'Don't ask, don't tell' to be released earlier than planned
Signaling the growing seriousness of the Obama administration's commitment to ending the military's ban on gays in the military this year, the Defense Department said Sunday that it will release a long-awaited report on how the military could end the ban earlier than planned in response to senators eager to vote on the matter.
Defense Secretary Robert M. Gates has ordered the report to be released publicly on Nov. 30, one day earlier than planned, "to support Congress' wish to consider repeal before they adjourn," Pentagon spokesman Geoff Morrell said Sunday evening.
The Senate is slated to vote again on a defense policy bill that includes language repealing the "don't ask, don't tell" policy after the Thanksgiving recess, after it failed to advance the bill in September. Several senators last week asked Gates to release the report early so the Senate Armed Services Committee could hold hearings on its findings before the full Senate votes. Several moderate senators have said they will not decide how to vote until they read the report.
Gates "has instructed his staff, without cutting any corners, to have everything ready a day sooner because he wants to ensure members of the Armed Services Committee are able to read and consider the complex, lengthy report before holding hearings with its authors and the Joint Chiefs of Staff," Morrell said in a statement.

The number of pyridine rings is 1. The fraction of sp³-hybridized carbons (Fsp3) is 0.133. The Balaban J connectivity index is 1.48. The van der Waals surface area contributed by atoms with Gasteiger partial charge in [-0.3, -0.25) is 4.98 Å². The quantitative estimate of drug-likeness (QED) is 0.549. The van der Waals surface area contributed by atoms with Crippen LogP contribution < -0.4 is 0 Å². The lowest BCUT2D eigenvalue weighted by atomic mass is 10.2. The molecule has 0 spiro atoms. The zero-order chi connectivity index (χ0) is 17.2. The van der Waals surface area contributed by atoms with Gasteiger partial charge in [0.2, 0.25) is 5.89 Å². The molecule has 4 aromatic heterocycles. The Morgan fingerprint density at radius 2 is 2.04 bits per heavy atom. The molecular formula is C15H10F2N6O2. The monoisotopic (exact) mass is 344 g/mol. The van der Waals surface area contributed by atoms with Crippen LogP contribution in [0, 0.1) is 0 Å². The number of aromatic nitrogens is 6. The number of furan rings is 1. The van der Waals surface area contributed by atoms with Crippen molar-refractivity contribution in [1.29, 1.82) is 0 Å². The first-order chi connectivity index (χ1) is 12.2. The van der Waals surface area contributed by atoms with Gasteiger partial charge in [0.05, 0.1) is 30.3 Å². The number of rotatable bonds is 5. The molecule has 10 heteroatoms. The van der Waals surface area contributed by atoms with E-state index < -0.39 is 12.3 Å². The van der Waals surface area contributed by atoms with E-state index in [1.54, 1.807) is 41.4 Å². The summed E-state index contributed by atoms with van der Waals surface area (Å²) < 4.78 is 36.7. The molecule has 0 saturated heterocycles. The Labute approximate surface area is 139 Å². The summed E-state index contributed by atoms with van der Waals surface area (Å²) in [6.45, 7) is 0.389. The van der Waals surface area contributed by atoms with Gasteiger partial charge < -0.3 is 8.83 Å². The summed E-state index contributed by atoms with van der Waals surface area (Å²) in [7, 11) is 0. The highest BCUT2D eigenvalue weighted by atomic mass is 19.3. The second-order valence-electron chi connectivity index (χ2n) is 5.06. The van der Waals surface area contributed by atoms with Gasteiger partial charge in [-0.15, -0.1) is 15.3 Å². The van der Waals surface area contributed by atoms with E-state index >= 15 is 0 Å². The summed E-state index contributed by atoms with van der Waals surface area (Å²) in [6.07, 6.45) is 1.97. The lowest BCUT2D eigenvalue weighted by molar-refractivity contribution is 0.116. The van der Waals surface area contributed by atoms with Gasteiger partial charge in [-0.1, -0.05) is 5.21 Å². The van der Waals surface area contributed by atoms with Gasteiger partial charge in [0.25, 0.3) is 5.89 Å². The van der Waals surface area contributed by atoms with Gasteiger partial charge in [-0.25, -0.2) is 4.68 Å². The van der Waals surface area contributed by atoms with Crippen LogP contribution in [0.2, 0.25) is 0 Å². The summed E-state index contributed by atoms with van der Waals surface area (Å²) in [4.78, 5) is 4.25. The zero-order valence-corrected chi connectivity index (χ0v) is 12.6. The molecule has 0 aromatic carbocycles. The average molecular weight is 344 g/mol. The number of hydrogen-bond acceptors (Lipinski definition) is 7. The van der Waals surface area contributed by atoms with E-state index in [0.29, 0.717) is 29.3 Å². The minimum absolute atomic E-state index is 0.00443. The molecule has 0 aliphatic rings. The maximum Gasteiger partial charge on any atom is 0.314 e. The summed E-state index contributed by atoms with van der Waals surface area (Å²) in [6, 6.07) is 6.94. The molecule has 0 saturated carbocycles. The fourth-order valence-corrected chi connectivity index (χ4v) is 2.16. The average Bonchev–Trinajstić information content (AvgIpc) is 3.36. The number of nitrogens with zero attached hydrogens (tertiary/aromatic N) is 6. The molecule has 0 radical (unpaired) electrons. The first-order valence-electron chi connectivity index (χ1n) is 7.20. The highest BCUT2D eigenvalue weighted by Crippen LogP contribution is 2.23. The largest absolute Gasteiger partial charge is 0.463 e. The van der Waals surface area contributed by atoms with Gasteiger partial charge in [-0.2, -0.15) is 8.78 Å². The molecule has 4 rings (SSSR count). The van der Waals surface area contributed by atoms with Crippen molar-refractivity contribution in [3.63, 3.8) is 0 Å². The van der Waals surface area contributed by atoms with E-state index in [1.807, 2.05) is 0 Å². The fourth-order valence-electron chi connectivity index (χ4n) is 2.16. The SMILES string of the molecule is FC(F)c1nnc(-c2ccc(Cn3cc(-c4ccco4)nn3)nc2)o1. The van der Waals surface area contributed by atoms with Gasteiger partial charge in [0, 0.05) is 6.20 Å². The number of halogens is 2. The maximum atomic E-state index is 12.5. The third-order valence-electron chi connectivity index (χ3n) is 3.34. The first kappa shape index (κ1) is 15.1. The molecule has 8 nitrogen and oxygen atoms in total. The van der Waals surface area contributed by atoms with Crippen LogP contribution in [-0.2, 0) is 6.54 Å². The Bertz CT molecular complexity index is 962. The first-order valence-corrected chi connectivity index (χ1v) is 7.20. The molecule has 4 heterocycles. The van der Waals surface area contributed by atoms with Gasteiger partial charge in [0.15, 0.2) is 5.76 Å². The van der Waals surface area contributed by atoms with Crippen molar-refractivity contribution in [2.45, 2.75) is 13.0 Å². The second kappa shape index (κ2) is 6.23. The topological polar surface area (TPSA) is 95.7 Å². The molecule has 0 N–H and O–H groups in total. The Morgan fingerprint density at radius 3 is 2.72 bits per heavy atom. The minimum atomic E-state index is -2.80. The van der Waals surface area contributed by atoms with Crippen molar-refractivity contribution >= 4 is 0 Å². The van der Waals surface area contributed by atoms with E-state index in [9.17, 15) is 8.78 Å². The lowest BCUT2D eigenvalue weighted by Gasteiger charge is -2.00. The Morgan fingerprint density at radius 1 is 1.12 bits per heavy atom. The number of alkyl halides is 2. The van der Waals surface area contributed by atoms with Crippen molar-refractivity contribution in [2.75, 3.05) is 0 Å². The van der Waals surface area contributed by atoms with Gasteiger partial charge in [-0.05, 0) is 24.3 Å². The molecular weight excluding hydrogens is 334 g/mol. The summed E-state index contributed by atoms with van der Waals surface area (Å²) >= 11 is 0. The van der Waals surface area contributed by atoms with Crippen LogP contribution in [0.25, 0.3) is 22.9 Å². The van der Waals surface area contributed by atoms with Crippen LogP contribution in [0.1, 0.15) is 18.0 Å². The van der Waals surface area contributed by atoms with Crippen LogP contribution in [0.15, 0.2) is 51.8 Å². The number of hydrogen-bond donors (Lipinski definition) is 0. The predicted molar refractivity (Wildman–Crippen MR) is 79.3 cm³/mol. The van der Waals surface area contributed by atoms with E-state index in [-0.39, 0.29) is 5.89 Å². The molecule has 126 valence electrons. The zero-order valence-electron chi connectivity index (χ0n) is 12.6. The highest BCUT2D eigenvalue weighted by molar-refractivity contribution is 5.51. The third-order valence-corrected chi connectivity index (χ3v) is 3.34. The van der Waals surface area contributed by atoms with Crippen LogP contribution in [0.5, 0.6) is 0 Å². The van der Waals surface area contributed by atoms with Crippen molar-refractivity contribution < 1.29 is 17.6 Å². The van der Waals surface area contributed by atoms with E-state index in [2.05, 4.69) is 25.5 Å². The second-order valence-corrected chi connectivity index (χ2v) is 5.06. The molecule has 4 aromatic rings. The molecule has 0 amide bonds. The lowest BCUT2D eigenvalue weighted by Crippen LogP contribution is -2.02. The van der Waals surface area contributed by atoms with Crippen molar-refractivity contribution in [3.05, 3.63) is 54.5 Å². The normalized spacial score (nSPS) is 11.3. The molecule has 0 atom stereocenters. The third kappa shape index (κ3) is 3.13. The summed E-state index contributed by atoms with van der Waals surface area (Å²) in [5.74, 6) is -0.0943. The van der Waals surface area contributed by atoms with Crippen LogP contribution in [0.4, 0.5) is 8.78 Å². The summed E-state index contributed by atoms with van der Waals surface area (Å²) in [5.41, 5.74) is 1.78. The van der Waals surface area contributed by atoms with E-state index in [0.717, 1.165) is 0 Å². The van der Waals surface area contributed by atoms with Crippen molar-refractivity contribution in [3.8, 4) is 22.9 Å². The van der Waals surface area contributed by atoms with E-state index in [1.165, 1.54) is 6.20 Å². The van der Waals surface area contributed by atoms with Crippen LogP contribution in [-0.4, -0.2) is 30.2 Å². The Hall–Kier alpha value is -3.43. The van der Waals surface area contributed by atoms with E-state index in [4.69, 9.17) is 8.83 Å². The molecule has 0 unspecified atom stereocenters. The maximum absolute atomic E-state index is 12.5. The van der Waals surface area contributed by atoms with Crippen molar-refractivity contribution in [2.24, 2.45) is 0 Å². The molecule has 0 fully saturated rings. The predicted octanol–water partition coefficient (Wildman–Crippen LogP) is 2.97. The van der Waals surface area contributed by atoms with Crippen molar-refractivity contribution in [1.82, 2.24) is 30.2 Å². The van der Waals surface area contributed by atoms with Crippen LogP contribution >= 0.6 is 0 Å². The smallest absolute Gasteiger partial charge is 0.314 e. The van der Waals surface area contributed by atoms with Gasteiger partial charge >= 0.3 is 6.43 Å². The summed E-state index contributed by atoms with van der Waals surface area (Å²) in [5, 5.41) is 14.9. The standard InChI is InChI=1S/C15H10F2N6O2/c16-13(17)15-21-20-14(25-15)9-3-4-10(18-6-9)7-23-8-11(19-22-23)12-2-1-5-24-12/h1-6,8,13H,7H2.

Gates, Joint Chiefs of Staff Chairman Adm. Mike Mullen and the report's co-chairs, Army Gen. Carter Ham and Pentagon General Counsel Jeh Johnson, could testify before the committee, according to aides.
The report is expected to conclude that the military can lift the ban on gays serving openly in uniform with only minimal and isolated incidents of risk to the current war efforts, according to sources who shared details of the report with The Washington Post.
The report will cite a survey of active-duty and reserve troops that found more than 70 percent of respondents said the effect of lifting the gay ban would be positive, mixed or nonexistent, according to sources who shared details.
About 40 percent of the Marine Corps is concerned about lifting the ban, according to one of the sources. Mullen said Sunday he is confident that Marine Corps Commandant Gen. James Amos will be able to carry out orders to end the ban if Congress votes to do so despite his public comments of concern on the matter.
"I have great confidence in him that if it gets to the change in the law, that the Marine Corps will implement it as he's described," Mullen said on CNN's "State of the Union."
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| November 21, 2010; 6:39 PM ET
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